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Singapore's three considerations when urban planning: Lawrence Wong
NATIONAL Development Minister Lawrence Wong on Sunday morning highlighted to mayors around the world three considerations that Singapore keeps in the course of urban planning.
This was at the World Cities Summit (WCS) Mayors Forum at Marina Bay Sands which started on Sunday.
The first consideration is the need for long-term planning, and systematic implementation thereafter.
"It is not easy to do this at a time when we are facing a more frantic social and media culture expecting more immediate results," he said.
One example of long-term planning and the fruit it has borne today is founding prime minister Lee Kuan Yew's vision of a garden city for Singapore, because it helped to create a sense of "equal-ness" in society so that regardless of one's social class, no one is excluded from public green spaces in Singapore.
The second is the need for constant innovation and research and development. In Singapore, necessity has motivated its people to innovate to overcome land, energy and water constraints, and turned its vulnerabilities into strengths, he said.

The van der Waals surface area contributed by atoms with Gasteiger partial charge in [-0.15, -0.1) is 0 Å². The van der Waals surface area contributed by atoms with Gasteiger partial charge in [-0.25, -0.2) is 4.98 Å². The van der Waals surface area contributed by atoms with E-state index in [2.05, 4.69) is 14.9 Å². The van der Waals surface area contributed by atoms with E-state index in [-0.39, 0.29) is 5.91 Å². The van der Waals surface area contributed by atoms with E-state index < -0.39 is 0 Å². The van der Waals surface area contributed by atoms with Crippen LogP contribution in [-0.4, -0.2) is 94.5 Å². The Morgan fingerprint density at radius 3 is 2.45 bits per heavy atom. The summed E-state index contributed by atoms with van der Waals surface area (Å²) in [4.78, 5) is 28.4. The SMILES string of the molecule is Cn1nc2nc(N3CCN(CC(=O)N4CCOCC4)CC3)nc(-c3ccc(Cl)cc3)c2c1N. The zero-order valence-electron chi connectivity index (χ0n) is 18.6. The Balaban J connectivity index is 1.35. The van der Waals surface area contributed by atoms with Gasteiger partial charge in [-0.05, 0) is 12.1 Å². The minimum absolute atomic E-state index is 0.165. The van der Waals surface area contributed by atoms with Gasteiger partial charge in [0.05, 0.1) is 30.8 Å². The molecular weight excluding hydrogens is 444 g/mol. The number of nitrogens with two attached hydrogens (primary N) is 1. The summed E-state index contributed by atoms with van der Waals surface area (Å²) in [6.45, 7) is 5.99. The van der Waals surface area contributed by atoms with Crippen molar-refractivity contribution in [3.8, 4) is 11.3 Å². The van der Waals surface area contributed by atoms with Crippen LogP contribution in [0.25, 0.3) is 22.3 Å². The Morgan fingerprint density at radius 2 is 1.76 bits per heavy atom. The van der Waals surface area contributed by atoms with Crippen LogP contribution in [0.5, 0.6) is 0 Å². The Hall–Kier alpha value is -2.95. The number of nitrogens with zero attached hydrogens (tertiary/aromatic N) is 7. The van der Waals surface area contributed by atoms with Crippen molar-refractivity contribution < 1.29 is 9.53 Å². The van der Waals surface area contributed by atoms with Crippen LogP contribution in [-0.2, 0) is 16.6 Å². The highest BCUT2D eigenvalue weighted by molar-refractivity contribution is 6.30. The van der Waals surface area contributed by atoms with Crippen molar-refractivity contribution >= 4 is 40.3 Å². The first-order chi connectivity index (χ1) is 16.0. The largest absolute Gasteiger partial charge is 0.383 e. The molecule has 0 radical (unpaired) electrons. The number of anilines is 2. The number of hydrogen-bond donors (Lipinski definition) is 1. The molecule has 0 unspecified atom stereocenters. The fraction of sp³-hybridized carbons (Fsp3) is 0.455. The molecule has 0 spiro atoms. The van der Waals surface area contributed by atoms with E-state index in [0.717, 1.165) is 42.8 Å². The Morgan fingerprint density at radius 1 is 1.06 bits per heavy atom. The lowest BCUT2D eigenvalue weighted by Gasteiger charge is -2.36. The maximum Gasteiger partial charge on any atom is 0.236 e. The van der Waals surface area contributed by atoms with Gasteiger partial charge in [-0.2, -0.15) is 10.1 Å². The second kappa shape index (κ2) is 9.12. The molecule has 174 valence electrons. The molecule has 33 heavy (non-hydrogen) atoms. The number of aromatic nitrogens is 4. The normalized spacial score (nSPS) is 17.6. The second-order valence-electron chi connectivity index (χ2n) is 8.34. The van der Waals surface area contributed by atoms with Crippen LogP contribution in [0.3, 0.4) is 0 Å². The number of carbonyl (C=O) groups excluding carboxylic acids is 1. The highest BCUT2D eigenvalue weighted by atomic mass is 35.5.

He gave the example of Singapore's plans to move all its port-related activities to Tuas South from 2027, freeing up prime land in Tanjong Pagar and Pasir Panjang. Some of this space will be used to expand the city centre.
Singapore has also moved its cooling systems underground to save space and energy. It is exploring new transportation modes such as the use of autonomous vehicles.
The third is the need to constantly engage stakeholders.
He gave the example of the government's regulations to maintain a certain ethnic balance in every block of public flats. This began from the time of re-settlement of residents from villages to government-built new high-rise flats. The purpose was to promote social cohesion.
"It's a very intrusive social policy, very difficult to implement, but we've done it for many years."
He said that the "unabated" pace of urbanisation in today's world can also pose "tremendous opportunities". He added that while different cities grapple with unique challenges, they also face similar issues and objectives.
The forum will thus allow mayors around the world to exchange their experiences in city-building and learn from one another.